About Christchurch and the Canterbury District of
lies in Canterbury New Zealand, near the centre of the east coast
of the South Island, east of the Canterbury Plains.
It is located near the southern end of Pegasus Bay,
and is bounded to the east by the Pacific Ocean coast
and the estuary of the Avon as well as the Heathcote
River. To the south and south-east the urban portion
of the city is limited by the volcanic slopes of the
Port Hills separating it from the Banks Peninsula.
As of 2006, the Banks Peninsula was incorporated into
the city, in effect tripling the city's land area
 while adding only about 8,000 people to the city's
population. To the north the city is bounded by the
braided Waimakariri River..
Christchurch, the second largest
city in New Zealand, is situated in the Canterbury region. With
a population of over 300,000 people, Christchurch is the largest
city in the South Island, and the gateway for visitors touching
down at Christchurch International Airport to explore not only
the city, but also the surrounding region of Canterbury, from
Kaikoura in the north to Waimate in the south, and the rest
of the South Island of New Zealand.
city was named by the Canterbury Association, which settled
the surrounding province of Canterbury. The name of Christchurch
was agreed on at the first meeting of the association on 27
March 1848. It was suggested by John Robert Godley, who had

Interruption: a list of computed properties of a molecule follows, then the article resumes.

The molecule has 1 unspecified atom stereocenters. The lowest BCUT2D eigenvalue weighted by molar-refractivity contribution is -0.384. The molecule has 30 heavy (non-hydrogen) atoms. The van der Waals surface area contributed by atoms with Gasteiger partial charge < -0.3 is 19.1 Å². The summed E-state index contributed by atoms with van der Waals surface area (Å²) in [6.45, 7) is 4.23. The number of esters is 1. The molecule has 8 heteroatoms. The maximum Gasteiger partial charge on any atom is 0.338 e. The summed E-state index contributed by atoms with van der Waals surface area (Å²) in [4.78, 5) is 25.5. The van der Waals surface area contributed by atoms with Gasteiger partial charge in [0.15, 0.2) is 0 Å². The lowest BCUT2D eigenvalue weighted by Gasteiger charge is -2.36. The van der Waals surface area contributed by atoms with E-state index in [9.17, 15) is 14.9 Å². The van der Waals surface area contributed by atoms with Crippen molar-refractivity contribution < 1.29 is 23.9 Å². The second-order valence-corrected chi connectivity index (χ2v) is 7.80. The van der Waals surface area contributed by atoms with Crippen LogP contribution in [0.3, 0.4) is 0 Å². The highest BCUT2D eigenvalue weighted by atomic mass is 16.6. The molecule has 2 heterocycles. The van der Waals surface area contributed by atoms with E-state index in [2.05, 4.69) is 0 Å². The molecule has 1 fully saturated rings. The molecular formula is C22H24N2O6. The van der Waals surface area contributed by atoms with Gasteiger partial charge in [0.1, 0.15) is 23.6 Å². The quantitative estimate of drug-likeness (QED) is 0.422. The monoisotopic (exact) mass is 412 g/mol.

attended Christ Church, Oxford. Some early writers called the
town Christ Church, but it was recorded as Christchurch in the
minutes of the management committee of the association.
The river which flows through the centre of the city
(its banks now largely forming an urban park) was
named Avon at the request of the pioneering Deans
brothers to commemorate the Scottish Avon, which rises
in the Ayrshire hills near what was their grandfathers'
farm and flows into the Clyde.The usual Maori name
for Christchurch is Otautahi ("the place of Tautahi").
This was originally the name of a specific site by
the Avon River near present-day Kilmore Street and
the Christchurch Central Fire Station. The site was
a seasonal dwelling of Ngai Tahu chief Te Potiki Tautahi,
whose main home was Port Levy on Banks Peninsula.
The Otautahi name was adopted in the 1930s. Prior
to that the Ngai Tahu generally referred to the Christchurch
area as Karaitiana
The mountains are only an hour and a half away, Canterbury
boasts more than ten snow fields. Skiers and snowboarders
travel here from all over the world to enjoy the reliable
snow, wide range of runs and excellent equipment.
The ski season ranges from June to September.
The beaches are beautiful, sandy, clean and almost
empty. New Brighton is the longest, miles of sand
with pine trees growing beside the sand dunes. Sumner
beach has the picturesque Shag Rock at one end .If
the tide is out you can walk down to Cave Rock, and
along the Esplanade. Taylors Mistake Beach is over
the next hill. This is a sheltered cove with baches
(small houses used for weekend retreats) along the
shore .The walk along the cliffs has some dramatic
views. All of the beaches are great for swimming,
surfing and sailing with lifeguards on duty.
Beyond the city, Canterbury has so many exciting features.
Discover the rich marine environment at Kaikoura,
or the action-attractions, wineries and thermal pools
in Hurunui. Step back in Maori, French and British
history in Akaroa, Canterbury’s oldest village, or
explore the magnificent Southern Alps by road, rail